“The term ‘silent epidemic’ has been used,” says Dr. David Bodkin, a board-certified oncology doctor affiliated with Sharp Grossmont Hospital. He is talking about the rise of human papillomavirus (HPV)-related cancers in men.
Dr. Bodkin’s statement is not hyperbole. In fact, studies have revealed an alarming and rapid increase in oral HPV infection between 2011 and 2014, with 11.5 percent of men in the U.S. and 3 percent of women diagnosed as actively infected. This means 11 million men and 3.2 million women carry the virus that could potentially lead to cancer.
HPV is a common virus that spreads through sexual activity. The Centers for Disease Control and Prevention (CDC) reports that nearly all sexually active people will get HPV at some point in their life if they are not vaccinated. The virus usually goes away on its own without causing problems and does not initially cause symptoms, but can lead to cancer later in life.
“The virus can remain present for many years,” Dr. Bodkin says. “It infects the tissues that line the cells, and can cause change in DNA that leads to normal cells becoming cancerous over time. It is thought that it can take 10 to 20 years for the cancer to occur.”
HPV is widely known as the primary cause of cervical cancer in women. However, while cases of cervical cancer have declined, the number of HPV-related oral cancer occurrences in men is growing, though the direct cause of the increase is unknown.
“The rise in diagnosis of HPV-related oral cancers relates to many factors, including sexual practices,” Dr. Bodkin says. “Theories have included an increase in partners practicing oral sex rather than intercourse due to the risks of HIV and pregnancy. Also, the virus may have become more aggressive.”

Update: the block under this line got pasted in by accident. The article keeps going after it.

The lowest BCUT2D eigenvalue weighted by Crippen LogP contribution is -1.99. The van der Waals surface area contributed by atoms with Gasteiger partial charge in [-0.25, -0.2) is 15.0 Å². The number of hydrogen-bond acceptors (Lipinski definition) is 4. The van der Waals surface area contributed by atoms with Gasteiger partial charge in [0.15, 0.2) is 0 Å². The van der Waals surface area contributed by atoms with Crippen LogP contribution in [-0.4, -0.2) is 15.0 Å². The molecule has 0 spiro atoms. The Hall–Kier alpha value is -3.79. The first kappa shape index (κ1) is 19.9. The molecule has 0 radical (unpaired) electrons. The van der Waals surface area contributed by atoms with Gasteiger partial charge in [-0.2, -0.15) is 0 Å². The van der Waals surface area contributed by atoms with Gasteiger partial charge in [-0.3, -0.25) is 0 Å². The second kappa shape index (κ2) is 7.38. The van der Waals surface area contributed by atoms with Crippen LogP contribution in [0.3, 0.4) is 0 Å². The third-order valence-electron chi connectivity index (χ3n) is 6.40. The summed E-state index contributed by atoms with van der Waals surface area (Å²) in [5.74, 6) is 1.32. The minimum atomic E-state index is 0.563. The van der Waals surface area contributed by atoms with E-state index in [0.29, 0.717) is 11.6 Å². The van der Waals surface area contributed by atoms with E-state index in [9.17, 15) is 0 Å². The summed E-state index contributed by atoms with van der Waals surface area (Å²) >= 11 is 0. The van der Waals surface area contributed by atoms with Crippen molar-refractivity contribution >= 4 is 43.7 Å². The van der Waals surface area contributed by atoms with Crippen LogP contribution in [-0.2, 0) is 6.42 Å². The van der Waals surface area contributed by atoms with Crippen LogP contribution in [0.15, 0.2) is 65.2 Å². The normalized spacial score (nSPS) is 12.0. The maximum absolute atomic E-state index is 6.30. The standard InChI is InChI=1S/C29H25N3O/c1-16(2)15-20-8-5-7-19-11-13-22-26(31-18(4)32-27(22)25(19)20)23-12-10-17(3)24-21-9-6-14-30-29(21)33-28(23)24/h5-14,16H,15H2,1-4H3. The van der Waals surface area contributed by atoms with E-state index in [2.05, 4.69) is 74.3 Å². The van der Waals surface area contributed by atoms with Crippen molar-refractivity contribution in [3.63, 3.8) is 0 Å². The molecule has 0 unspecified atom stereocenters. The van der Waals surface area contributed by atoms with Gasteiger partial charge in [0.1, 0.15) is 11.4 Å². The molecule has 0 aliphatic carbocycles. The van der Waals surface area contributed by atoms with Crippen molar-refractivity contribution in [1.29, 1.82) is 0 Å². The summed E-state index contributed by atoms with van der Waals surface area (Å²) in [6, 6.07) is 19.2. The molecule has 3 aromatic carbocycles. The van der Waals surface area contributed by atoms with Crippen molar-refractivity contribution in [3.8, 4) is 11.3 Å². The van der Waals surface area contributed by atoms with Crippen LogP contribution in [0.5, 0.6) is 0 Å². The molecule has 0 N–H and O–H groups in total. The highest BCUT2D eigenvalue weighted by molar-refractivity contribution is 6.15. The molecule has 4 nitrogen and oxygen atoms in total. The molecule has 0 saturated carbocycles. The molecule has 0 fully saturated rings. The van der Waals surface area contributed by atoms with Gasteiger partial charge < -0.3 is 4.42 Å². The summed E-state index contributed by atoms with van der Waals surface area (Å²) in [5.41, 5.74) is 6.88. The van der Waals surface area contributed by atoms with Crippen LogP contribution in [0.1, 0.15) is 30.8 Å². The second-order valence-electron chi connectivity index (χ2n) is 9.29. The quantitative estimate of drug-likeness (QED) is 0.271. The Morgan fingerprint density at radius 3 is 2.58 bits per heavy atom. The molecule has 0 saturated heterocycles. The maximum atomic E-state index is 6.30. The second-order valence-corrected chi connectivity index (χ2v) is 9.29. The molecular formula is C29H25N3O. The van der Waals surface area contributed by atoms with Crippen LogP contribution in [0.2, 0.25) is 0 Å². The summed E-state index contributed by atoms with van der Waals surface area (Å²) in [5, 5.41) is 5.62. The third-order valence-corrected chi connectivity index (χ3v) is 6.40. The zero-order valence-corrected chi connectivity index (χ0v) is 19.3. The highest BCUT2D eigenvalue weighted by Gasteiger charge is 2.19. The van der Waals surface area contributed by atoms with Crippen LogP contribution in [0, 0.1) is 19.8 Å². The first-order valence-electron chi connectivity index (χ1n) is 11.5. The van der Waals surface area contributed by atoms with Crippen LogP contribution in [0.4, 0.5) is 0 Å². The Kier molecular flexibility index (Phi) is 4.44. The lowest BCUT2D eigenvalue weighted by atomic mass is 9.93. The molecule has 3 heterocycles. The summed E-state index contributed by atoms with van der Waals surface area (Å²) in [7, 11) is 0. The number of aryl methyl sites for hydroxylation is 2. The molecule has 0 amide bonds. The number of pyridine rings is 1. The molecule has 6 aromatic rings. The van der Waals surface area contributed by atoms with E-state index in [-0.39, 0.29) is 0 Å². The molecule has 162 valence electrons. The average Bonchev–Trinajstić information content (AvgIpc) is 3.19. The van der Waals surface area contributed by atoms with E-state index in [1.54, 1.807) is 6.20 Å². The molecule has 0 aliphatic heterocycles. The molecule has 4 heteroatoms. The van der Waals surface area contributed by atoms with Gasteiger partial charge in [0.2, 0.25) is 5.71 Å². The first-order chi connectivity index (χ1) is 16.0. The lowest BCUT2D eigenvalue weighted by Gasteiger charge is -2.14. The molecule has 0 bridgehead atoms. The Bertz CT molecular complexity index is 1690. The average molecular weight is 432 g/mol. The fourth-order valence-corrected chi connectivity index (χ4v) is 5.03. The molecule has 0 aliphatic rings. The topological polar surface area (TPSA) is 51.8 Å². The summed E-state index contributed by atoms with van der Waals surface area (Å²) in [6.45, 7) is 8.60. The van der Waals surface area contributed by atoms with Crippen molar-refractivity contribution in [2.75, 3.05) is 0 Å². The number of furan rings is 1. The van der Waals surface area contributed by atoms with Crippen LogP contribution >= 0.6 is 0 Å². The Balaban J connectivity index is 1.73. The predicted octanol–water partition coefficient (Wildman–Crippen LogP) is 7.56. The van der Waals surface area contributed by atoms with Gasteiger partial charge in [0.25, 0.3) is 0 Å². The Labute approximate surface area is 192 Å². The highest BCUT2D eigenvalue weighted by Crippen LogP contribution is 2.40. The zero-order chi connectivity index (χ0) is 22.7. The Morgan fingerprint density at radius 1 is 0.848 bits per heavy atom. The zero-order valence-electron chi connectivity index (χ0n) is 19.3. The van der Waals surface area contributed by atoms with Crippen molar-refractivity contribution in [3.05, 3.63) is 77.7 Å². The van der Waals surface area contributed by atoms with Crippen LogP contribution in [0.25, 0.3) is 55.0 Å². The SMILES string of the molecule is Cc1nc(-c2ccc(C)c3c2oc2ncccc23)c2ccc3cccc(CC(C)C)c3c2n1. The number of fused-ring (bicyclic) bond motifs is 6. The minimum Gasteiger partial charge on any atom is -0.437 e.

While an HPV vaccine is available for both boys and girls, only 60 percent of parents have access to or allow their children to be vaccinated. Furthermore, the window of eligibility for the vaccine is adolescence through 26 years old, so many men learn of the danger far too late to be vaccinated.
Those at greatest risk for oral HPV include men who have had multiple sexual partners, men who have sex with men, and smokers of both cigarettes and marijuana. Black men and men who have been diagnosed with genital HPV infection or HIV were also found to have high rates of oral HPV.
Parents can lower their adolescent sons’ risk of HPV infection by getting them vaccinated. Older, sexually active men should use condoms when having sex to protect against HPV and other sexually transmitted diseases.
According to the CDC, there is no test for HPV in men. However, Dr. Bodkin says that dentists can play a role in reducing the increase in HPV-related oral cancers by routinely looking for changes in the mouth and throat that could indicate HPV infection. Dentists should also talk to parents about the importance of the vaccination, and educate patients about the dangers of smoking in relation to HPV.
Talk to your doctor or your child’s doctor if you have concerns about HPV and HPV-related oral cancers. Prevention options and treatments for health problems caused by HPV are available.
For the news media: To talk with Dr. David Bodkin about the rise in HPV-related oral cancers in men for an upcoming story, contact Erica Carlson, senior public relations specialist, at firstname.lastname@example.org.